MJ: I’m totally in love with people. I’m astounded by the completely bizarre ways that everyone’s functioning. Just constantly. I—oh god this is embarrassing!—but I have a little piece of paper taped to my steering wheel where I take little notes of things. I wish I had a little place to take notes everywhere. I mean it really just floors me every time I go outside. It’s pretty much all I can do to maintain in the presence of…
HF: Of what?
MJ: Well, like even at the post office—it really is the littlest interactions I’m talking about. I’m waiting in line and I’m getting closer and closer to the interaction and then it’s my turn and I go up to the counter—this happens every morning—there’s like four different choices of people working there and each one makes me excited and nervous in a different way. [giggles] And then it happens. I interact with them. And it’s usually like, “Can I buy a stamp?” And they give me my change. [laughs] But I get so keyed up before it. I can so anticipate what’s going to happen, but sometimes something weird will happen. Like they’ll make a little joke or something, you know, and I’ll just practically shit my pants. [laughs] I don’t know. Maybe I should get out more.
HF: Do people in your real life mutate into characters like the secret agent man or the people creating germ warfare?
MJ: More so recently. My first album was much more inspired by emotions and this one’s inspired by structures. There are certain structures that seem so delicious I’ll just fall in love with them. It makes my mouth water to imagine doing something that’s been done before but with a sort of, um, I don’t know, a sly grin that makes you feel like the only reason it feels familiar is that you had a nightmare about it!
[laughs]
I’ve been completely obsessed with language that’s overused to the point where the words are just code words, and then the structures are stand-ins for actual dynamics. For example any dynamic on any of the albums—the stripper and the customer, or my new piece where parts of it follow the dynamic of a witness being cross- examined—I don’t really give a fuck about a stripper and a customer, or even court dramas, it’s just that those are structures which I can use to point at what’s not happening. What’s not interesting is what’s happening in court because that is so boring. But the dynamic between… oh god, it’s like, whatever happens to seep into that dialogue causes the whole system to malfunction. That’s a territory I am interested in right now.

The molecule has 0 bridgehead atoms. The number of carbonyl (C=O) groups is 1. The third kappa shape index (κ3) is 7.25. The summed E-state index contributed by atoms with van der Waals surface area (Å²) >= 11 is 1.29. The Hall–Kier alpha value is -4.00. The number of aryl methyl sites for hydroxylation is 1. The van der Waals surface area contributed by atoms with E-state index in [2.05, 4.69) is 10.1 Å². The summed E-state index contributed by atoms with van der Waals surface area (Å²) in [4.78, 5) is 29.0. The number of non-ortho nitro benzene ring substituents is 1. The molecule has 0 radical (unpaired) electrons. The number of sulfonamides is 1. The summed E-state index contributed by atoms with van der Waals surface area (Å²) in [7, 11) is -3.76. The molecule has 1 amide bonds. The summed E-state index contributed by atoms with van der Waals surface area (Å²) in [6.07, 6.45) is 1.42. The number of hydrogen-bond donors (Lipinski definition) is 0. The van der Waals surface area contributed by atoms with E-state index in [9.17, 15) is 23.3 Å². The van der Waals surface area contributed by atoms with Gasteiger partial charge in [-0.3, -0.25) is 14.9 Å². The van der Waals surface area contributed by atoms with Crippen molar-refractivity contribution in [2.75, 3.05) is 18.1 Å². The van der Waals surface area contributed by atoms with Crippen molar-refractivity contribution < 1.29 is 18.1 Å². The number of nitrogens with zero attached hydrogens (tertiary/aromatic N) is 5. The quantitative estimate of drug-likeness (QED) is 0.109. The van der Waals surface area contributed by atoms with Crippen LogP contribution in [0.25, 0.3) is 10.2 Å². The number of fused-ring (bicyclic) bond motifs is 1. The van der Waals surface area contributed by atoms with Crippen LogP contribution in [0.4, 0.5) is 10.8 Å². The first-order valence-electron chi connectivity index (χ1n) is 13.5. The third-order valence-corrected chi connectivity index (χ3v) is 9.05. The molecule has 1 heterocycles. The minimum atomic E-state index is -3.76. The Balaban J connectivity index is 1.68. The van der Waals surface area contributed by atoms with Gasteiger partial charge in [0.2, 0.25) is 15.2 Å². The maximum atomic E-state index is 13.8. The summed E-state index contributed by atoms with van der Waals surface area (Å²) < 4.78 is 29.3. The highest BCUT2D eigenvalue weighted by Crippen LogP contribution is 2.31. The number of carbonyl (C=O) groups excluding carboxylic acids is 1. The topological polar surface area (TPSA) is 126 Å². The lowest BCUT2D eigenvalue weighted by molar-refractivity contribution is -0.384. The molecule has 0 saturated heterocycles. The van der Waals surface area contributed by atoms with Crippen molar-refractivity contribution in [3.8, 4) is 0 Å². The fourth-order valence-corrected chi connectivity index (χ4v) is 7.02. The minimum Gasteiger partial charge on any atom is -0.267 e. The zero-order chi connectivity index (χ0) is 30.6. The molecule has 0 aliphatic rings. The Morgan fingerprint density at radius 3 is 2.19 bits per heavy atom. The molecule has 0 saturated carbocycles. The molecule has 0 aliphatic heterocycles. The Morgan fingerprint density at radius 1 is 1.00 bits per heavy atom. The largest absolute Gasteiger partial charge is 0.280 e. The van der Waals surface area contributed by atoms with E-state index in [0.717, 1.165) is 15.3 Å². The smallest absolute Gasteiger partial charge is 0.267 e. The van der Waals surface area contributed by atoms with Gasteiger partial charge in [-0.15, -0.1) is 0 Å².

Screw the Hollywood Industrial Complex. Big Miss Moviola asks ladies to make their own movie. If the answer is no, then write it down for the Missing Movie Report. Miranda is exploring the community of women to the nth degree—as far as they will let her. It’s a community she is also building by advocating action. Big Miss Moviola is a project Miranda July started in 1995 in which she invites ladies all over the world to send her their videos—when she gets 10 videos she edits them into a compilation tape and sends that back to all the participants. She calls the process a challenge and a promise, “Grrl, if you make the movie I promise somebody will see it.” The compilations are non-selective—she uses everything sent in. The primary purpose of this is to create a low budget distribution network. With the likes of award winning director Myra Paci as a participant, and titles such as How the Miracle of Masturbation Saved Me from Becoming a Teenage Space Alien, it might just be a fun game. There are already five of these world-circulated, cult-status, underground, girl-movie “chainletters”—each trademarked with zine-style xerox art, interviews with the moviemakers, gossip, and girl-movie secrets.

Miranda creates. Probably while you are sleeping. Straight from her living room to yours. In three short years, having virtually no capital and no distribution, she has become the interest of major media mouths including The Village Voice, Interview, Sassy, Seventeen, Ms. and yours truly. Branding women as the Lady Glitterati of the New Movie Uprising, she promotes the idea that by making their own porno, sci fi, stop action, kung fu, how to, confessional, western, soap, etc., they are making history. Miranda writes, directs and stars as all the characters in her own short films: the award winning Atlanta, The Amateurist, and her latest Love Destruction.

This enterprise is powered by passion but fueled by common sense. Miranda was one of eight artists awarded the Frank Foundation Grant in 1997, established by photographer and filmmaker Robert Frank. She will apply the grant to cover start-up business costs for her own manufacturing factory. Her first product was a two hour “best of” compilation, called Joanie 4 Jackie 4ever, from the Big Miss Moviola tapes. Second, hopefully, by being able to commission women for Big Miss Moviola productions. Check college theaters for screenings.
—Heide Foley

 

   
 
   
"Reality is that, which if not dealt with properly, will kill you" -Dan Foley

heide foley
P.O. Box 3126
Sausalito, CA 94965
415-331-6203 (voice)
heide@heide.to